For example, large international arbitrations increasingly involve an amount of evidence that makes it desirable, if not necessary, to involve secretaries beyond purely administrative tasks—subject to adequate supervision, of course. It is not uncommon for cases with even moderate amounts in dispute to involve tens of thousands of pages of exhibits and dozens of fact witness statements and expert reports. The twin goals of personally reviewing the entire file and rendering an award in a time frame consistent with the parties’ and the institutions’ expectations can be difficult to reconcile. Parties who themselves employ teams of sometimes dozens of attorneys realistically cannot, and most likely do not, expect arbitrators to wade through such voluminous files unassisted. Arbitrators who make an astute use of the skills of an administrative secretary in such cases will often be able to more easily focus on the essentials of the case and not lose sight of the forest for the trees. For example, efficient and proactive arbitrators will define and deliberate on the central issues of the case as the arbitration develops. Secretaries can provide invaluable assistance in this respect by carrying out research and compiling facts and evidence throughout the arbitration.
It may happen that arbitrators exceed the scope of reasonable delegation, abdicating core responsibilities to the secretary. This is unacceptable. But surely the way to combat such abuse is to permit the unfettered operation of the market for arbitrator services. Much remains to be done in this respect. But already today, an arbitrator who consistently fails to take his or her duties seriously, is unprepared, and produces sub-standard awards will soon be black-listed by parties and peers. This holds true irrespective of whether or not that arbitrator relied on the assistance of a secretary. On the other hand, an arbitrator who is consistently well-prepared, conducts the proceedings in an efficient manner and produces well-reasoned awards will gain recognition – again, irrespective of whether or not he or she chooses to delegate some tasks to a secretary.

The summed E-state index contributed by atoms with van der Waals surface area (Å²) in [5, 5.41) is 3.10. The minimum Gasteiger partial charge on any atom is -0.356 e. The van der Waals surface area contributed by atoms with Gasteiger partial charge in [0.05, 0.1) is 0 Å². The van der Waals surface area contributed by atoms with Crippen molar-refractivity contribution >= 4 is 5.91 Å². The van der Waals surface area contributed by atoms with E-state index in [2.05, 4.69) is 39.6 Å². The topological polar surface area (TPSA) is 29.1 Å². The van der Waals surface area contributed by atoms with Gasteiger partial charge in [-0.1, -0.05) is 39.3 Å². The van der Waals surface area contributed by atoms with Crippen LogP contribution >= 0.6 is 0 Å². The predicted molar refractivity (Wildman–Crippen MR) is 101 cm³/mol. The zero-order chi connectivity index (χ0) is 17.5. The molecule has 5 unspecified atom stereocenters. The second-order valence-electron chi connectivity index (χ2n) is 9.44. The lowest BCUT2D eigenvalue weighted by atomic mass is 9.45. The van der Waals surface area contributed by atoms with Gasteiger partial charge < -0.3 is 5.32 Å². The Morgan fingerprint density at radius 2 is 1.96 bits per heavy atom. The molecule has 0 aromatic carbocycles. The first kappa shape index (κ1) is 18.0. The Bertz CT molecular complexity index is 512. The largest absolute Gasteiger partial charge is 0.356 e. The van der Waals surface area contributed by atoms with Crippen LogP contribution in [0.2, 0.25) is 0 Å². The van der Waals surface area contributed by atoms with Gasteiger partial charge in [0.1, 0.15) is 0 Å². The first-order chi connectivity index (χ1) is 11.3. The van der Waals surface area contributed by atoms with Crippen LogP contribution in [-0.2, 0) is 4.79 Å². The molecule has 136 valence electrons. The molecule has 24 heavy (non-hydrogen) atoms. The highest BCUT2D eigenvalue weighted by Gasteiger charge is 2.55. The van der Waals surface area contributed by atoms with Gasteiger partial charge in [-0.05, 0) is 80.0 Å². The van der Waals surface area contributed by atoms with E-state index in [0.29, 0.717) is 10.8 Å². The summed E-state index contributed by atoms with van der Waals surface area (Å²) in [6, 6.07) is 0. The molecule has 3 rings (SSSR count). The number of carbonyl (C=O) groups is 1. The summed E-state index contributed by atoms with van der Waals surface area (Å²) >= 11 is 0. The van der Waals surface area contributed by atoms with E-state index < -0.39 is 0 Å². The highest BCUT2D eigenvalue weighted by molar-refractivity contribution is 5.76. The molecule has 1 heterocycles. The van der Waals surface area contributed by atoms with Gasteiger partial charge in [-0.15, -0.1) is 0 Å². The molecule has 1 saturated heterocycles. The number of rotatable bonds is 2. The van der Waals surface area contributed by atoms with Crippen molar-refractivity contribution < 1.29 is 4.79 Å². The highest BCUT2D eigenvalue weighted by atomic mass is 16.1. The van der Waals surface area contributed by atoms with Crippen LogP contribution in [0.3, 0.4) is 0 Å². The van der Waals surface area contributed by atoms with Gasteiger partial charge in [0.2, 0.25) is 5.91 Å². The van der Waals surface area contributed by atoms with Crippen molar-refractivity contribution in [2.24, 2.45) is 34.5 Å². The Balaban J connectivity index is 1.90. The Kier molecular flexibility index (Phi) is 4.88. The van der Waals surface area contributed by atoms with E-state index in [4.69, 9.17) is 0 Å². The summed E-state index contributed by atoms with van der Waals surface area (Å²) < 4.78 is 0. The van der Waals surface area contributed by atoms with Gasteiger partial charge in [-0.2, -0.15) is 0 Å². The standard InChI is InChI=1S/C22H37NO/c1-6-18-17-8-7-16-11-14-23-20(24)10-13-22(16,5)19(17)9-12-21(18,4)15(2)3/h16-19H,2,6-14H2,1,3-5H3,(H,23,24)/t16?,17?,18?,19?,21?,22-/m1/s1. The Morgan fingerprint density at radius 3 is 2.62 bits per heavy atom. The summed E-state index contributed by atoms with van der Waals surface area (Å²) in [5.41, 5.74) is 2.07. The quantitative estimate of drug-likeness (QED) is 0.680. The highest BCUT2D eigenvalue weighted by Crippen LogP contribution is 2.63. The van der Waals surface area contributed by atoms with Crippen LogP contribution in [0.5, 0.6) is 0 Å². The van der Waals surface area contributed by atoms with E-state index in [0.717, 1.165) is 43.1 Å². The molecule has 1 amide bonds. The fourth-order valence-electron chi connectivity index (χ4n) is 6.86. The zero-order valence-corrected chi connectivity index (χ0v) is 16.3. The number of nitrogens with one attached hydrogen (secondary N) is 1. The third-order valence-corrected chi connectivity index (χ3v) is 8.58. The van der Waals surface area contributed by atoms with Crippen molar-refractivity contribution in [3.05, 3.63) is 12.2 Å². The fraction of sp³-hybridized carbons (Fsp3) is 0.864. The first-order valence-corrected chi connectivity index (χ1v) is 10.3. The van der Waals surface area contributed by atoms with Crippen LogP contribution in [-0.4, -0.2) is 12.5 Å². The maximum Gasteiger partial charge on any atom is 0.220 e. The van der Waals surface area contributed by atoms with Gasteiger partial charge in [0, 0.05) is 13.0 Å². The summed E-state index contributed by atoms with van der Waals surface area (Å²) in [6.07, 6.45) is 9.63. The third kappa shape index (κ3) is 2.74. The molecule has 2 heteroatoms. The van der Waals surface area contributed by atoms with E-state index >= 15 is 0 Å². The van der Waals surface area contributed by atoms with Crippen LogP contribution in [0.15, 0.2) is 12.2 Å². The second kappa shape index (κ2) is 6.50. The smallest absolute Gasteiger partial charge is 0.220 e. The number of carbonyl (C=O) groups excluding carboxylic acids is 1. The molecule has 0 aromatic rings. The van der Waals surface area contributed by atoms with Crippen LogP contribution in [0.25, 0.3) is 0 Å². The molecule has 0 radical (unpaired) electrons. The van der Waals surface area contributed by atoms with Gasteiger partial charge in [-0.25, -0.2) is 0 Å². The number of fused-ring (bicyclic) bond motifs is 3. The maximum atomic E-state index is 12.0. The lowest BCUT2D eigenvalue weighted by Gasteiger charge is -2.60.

There is no question that the parties have a right to choose an arbitrator who will run every aspect of the case him/herself. A hands-on arbitrator cannot handle as many cases as do most internationally prominent arbitrators today. This could drive up demand for the kind of younger arbitrators that most arbitral secretaries one day hope to become. The problem is that given the lack of transparency, users are often simply not aware of this issue. First-time users especially can be unfamiliar with the functions of an administrative secretary. They may be surprised to find out that he or she is a fully qualified lawyer and may have duties beyond taking minutes and keeping time at the hearing.
In this respect, the ICC Note has provided a welcome guideline which should lead to more transparency. At the same time, the Note does not reflect the reality – evident from the Queen Mary Survey – that both common law and civil law arbitrators use secretaries for a number of non-administrative duties. A regulation of the use of secretaries which ignores this reality or tries to suppress it could end up back-firing, leading to an underground economy of undisclosed secretaries or disclosed secretaries with undisclosed duties. And it may provide obstructionist or disgruntled parties with additional stumbling blocks to throw in the way of arbitration proceedings or enforcement.
In sum, the role of an administrative secretary lies somewhere between Miss Moneypenny and d’Artagnan. It is up to the parties and the arbitral tribunal to determine the “right” level of involvement. This decision should be guided by openness and consent, an appreciation for the need to reconcile the ever-growing complexity of disputes and volumes of evidence with the need to adjudicate disputes rapidly, and trust in the arbitrators’ good judgment in delegating and supervising responsibly. The best check against abuse is not prohibition, but additional transparency and quality control mechanisms for arbitrator services generally.